Don't they like us in France?

Have you wondered why Indian passengers wind up sleeping on the floor in French airports? Or about those weird clunks and clanks from the plane’s innards? Captain Vijay Bhaskar, pilot with Air India, and former IAF commander, has answers

Published: Jun 5, 2009

What is it with France, always making Indians sleep on the floor when flights are delayed? Why won’t they put us in a hotel?
Twelve European countries use the Schengen Visa. If you change flights at any of their airports without it, no airline (not just Air France) can let you out of the airport. But yes, they could have been given better treatment at Charles de Gaulle, and taken to a lounge.

Since the Concorde stopped operation, no commercial jet flies above the speed of sound. They go as much as 90, 95 percent of Mach 1; surely they could go a bit faster?
The aircraft design has to be pretty sleek to fly faster than that. They carried around 100 passengers on the Concorde, and fuel consumption was high. So the cost of the ticket was also high. Today airlines want to break even, not break the sound barrier.

What are all those worrying sounds we hear when the plane begins its descent?
I don’t know what sounds you are talking about. I am a pilot sitting in front. Seriously, though, when an aircraft descends, it changes configuration and the sound is audibly different. The wheel bays open, the undercarriage descends, flaps move into position and so on. These are perfectly normal and nothing to worry about.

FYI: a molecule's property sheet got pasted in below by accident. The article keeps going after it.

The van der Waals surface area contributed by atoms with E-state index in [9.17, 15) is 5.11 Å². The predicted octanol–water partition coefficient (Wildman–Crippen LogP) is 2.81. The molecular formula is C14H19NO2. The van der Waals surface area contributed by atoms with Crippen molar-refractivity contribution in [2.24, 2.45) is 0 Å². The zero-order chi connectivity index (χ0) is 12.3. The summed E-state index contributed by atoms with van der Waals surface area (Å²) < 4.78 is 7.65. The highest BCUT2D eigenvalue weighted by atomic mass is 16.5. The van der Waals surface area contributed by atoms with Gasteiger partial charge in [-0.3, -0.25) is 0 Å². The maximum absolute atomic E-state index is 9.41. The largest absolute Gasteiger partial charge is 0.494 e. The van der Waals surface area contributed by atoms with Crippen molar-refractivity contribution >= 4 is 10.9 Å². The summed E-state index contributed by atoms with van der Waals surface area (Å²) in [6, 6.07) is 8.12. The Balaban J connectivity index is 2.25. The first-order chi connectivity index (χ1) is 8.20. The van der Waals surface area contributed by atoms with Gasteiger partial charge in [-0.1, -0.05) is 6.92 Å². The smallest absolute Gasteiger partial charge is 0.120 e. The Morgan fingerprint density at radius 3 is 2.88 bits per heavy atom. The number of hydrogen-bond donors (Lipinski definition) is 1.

Coming into very busy airports like New York, I have seen eight, nine, and more planes flying behind and in front of us. What are the chances of collision?
Relax. We have a Traffic Collision Avoidance System, a kind of radar forming an envelope around the aircraft, telling you if there is a caution level, warning level, or collision level. And generally planes have a landing rate at least three minutes apart.

Is it true that a pilot can land using just instruments in poor visibility situations? Even if the runway lights are off?
An “instrument landing” is when you land an aircraft solely with your instruments. You need transmitters on the ground for support, telling you, in effect, “hey, you’re going too far to the left.” We use this when the fog or clouds outside are too much. Even then, the pilot must be specially trained, and have 75 metres of visibility — anything less and you can’t land. And you can’t land without runway lights.

What is the most difficult landing in India? And in the world?
Leh is really tricky. The airfield is at an elevation of 10,600 feet. The air is thin, surrounded by hills and at one end of the airway is the Indus river. And you are flying in over hills that are 19,000 feet. A pilot really has to be on the ball — if you have an engine failure, you have to decide where to land. Internationally, Chicago and JFK are hard. It’s not about terrain, but there is so much traffic.


(Interview Coordinated by Elizabeth Flock)


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(This story appears in the 19 June, 2009 issue of Forbes India. You can buy our tablet version from To visit our Archives, click here.)

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